I know the families of every member here make a sacrifice so that we can come from our ridings across this great diverse country to participate in this House. I certainly have to acknowledge the great encouragement, and constant never ending support above and beyond the call that my wife Helen makes in order to make it possible for me to serve as the member for Nanaimo—Alberni.

The Speaker, the member for Kingston and the Islands, has done a remarkable job of not only being re-elected but for the fourth time being elected as the Speaker of the House. I certainly want to extend my congratulations to him. I think one of our members made reference to this today. It is certainly a historic event, being elected as Speaker for the fourth time and with the different sides of the House it is quite a remarkable achievement that is worthy of recognition.

It falls to each and every member, to our respective parties, to our leaders, to participate in this 40th Parliament at a time when our country is facing the challenges of a very troubled world economy and uncertainties unprecedented in modern times.

My riding is one of the most beautiful in the country. It covers both the east and west coasts of mid-Vancouver Island. From the rugged majestic heights of Mount Moriarty or Mount Arrowsmith in the Beaufort Range, one can look down across the oceanside communities to the east with their shallow, sandy warm water beaches, or west to Port Alberni and beyond to the world renowned Pacific Rim National Park with its famous Long Beach, favoured by surfers, and surf and storm watchers. This majestic place we call home is recognized by being the only federal riding to encompass not one but two federally recognized and UNESCO recognized biospheres, the Clayoquot Sound reserve on the west and Mount Arrowsmith biosphere reserve on the east, where we live.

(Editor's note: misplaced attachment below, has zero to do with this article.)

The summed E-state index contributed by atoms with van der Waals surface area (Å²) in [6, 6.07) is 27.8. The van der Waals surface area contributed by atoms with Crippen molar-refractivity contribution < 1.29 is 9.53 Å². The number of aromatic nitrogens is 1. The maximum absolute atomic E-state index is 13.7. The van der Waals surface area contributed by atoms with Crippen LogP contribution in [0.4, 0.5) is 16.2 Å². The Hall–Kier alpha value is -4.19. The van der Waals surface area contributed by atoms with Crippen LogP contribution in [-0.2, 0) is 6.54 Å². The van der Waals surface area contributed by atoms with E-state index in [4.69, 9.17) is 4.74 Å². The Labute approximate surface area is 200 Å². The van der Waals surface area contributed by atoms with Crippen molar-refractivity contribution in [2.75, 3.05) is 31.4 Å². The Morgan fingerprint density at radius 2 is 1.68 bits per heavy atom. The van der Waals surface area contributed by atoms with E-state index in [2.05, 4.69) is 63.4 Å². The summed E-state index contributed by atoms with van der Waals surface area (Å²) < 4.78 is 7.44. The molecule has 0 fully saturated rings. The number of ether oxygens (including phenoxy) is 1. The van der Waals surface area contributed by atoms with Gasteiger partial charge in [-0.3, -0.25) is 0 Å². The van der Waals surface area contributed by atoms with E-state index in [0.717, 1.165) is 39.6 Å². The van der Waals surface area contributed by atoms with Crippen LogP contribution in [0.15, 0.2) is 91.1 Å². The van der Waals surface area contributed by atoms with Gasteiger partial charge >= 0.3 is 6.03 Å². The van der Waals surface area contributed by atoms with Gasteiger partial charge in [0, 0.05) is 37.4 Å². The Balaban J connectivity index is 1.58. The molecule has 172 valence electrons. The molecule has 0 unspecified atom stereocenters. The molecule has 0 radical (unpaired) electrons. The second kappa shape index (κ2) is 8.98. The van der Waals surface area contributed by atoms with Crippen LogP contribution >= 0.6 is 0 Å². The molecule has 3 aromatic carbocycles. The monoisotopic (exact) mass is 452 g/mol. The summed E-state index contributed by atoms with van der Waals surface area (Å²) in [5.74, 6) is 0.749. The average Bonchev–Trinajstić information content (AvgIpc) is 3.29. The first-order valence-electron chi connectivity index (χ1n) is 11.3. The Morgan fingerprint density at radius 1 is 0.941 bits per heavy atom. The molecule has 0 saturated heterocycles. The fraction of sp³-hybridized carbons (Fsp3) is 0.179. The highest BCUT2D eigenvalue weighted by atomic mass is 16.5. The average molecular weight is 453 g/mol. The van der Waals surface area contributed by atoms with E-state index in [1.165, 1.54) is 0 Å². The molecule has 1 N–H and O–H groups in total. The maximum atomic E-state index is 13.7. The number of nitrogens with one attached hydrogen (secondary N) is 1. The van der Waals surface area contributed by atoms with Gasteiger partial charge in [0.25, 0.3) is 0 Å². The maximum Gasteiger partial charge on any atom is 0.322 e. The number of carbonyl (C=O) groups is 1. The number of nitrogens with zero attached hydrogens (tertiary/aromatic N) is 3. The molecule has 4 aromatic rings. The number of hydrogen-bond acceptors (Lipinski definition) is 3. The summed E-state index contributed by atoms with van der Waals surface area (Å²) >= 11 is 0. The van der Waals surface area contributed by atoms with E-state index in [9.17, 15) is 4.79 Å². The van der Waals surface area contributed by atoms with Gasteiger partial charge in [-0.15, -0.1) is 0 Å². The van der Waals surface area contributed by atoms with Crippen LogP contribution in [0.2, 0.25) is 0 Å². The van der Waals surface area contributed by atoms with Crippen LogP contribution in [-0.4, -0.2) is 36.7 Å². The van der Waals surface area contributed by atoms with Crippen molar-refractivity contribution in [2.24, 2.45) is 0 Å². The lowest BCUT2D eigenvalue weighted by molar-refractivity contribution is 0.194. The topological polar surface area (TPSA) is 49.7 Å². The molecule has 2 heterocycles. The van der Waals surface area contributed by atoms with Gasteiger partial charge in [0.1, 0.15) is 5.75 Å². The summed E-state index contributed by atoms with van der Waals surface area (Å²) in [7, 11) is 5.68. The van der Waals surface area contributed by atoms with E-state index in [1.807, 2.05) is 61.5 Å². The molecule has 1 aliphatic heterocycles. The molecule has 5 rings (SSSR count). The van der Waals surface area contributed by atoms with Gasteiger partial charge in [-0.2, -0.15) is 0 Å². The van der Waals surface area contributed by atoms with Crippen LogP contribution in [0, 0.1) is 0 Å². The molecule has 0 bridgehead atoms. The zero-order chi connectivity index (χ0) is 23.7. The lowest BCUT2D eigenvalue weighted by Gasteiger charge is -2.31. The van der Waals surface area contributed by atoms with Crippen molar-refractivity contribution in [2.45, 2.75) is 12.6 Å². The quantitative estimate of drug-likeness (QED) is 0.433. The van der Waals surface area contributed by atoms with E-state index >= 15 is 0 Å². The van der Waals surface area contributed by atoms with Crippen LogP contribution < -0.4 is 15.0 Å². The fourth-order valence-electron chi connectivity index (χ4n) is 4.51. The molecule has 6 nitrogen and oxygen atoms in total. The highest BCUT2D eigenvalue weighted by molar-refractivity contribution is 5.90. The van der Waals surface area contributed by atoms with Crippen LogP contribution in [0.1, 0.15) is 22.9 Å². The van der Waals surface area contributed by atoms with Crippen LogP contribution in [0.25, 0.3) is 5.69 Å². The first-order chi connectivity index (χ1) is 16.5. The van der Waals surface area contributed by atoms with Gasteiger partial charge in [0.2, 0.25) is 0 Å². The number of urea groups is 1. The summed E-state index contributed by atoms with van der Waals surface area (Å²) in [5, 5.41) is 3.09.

That said, like other regions, the west coast is caught in a time of transition that has engulfed the forest sector, the fishing industry and greatly impacted our resource based economy.

The Speech from the Throne delivered in this chamber just a few days ago, on November 19, is very different from any I have heard or debated in the past four parliaments. The government has laid out its intentions to manage the economy in this challenging time.

The Speech from the Throne is entitled, “Protecting Canada's Future”. The government is committed to ensuring Canada's continued economic success at this time of global economic instability. Under the leadership of the Prime Minister, the Government of Canada has laid out a five-pronged plan to protect Canada's economic security. I shall briefly summarize those points.